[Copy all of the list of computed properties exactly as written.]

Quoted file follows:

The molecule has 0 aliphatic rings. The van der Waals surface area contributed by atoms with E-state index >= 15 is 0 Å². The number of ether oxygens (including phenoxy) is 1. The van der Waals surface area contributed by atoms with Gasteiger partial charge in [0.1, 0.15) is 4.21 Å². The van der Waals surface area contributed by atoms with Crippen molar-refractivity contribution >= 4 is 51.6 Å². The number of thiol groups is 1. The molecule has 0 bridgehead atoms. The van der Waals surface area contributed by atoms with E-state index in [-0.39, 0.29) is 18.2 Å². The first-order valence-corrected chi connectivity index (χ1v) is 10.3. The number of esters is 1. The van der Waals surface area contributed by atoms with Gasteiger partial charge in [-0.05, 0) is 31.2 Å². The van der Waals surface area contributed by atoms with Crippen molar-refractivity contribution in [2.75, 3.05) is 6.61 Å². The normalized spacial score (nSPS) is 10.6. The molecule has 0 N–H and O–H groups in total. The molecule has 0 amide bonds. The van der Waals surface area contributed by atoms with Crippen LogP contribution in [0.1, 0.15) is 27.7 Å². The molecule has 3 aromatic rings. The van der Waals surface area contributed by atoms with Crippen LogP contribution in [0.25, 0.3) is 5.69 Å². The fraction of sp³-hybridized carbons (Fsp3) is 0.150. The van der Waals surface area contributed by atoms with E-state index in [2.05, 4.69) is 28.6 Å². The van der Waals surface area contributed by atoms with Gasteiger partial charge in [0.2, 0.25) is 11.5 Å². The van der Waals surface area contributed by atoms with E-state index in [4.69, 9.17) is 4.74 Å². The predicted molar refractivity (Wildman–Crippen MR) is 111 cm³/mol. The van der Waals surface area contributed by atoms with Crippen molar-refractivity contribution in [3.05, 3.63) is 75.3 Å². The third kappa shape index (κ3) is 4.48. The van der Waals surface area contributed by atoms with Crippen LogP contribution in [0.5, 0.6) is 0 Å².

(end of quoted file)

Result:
The molecule has 0 aliphatic rings. The van der Waals surface area contributed by atoms with E-state index >= 15 is 0 Å². The number of ether oxygens (including phenoxy) is 1. The van der Waals surface area contributed by atoms with Gasteiger partial charge in [0.1, 0.15) is 4.21 Å². The van der Waals surface area contributed by atoms with Crippen molar-refractivity contribution >= 4 is 51.6 Å². The number of thiol groups is 1. The molecule has 0 bridgehead atoms. The van der Waals surface area contributed by atoms with E-state index in [-0.39, 0.29) is 18.2 Å². The first-order valence-corrected chi connectivity index (χ1v) is 10.3. The number of esters is 1. The van der Waals surface area contributed by atoms with Gasteiger partial charge in [-0.05, 0) is 31.2 Å². The van der Waals surface area contributed by atoms with Crippen molar-refractivity contribution in [2.75, 3.05) is 6.61 Å². The normalized spacial score (nSPS) is 10.6. The molecule has 0 N–H and O–H groups in total. The molecule has 0 amide bonds. The van der Waals surface area contributed by atoms with Crippen LogP contribution in [0.1, 0.15) is 27.7 Å². The molecule has 3 aromatic rings. The van der Waals surface area contributed by atoms with Crippen LogP contribution in [0.25, 0.3) is 5.69 Å². The fraction of sp³-hybridized carbons (Fsp3) is 0.150. The van der Waals surface area contributed by atoms with E-state index in [2.05, 4.69) is 28.6 Å². The van der Waals surface area contributed by atoms with Gasteiger partial charge in [0.2, 0.25) is 11.5 Å². The van der Waals surface area contributed by atoms with E-state index in [4.69, 9.17) is 4.74 Å². The predicted molar refractivity (Wildman–Crippen MR) is 111 cm³/mol. The van der Waals surface area contributed by atoms with Crippen molar-refractivity contribution in [3.05, 3.63) is 75.3 Å². The third kappa shape index (κ3) is 4.48. The van der Waals surface area contributed by atoms with Crippen LogP contribution in [0.5, 0.6) is 0 Å².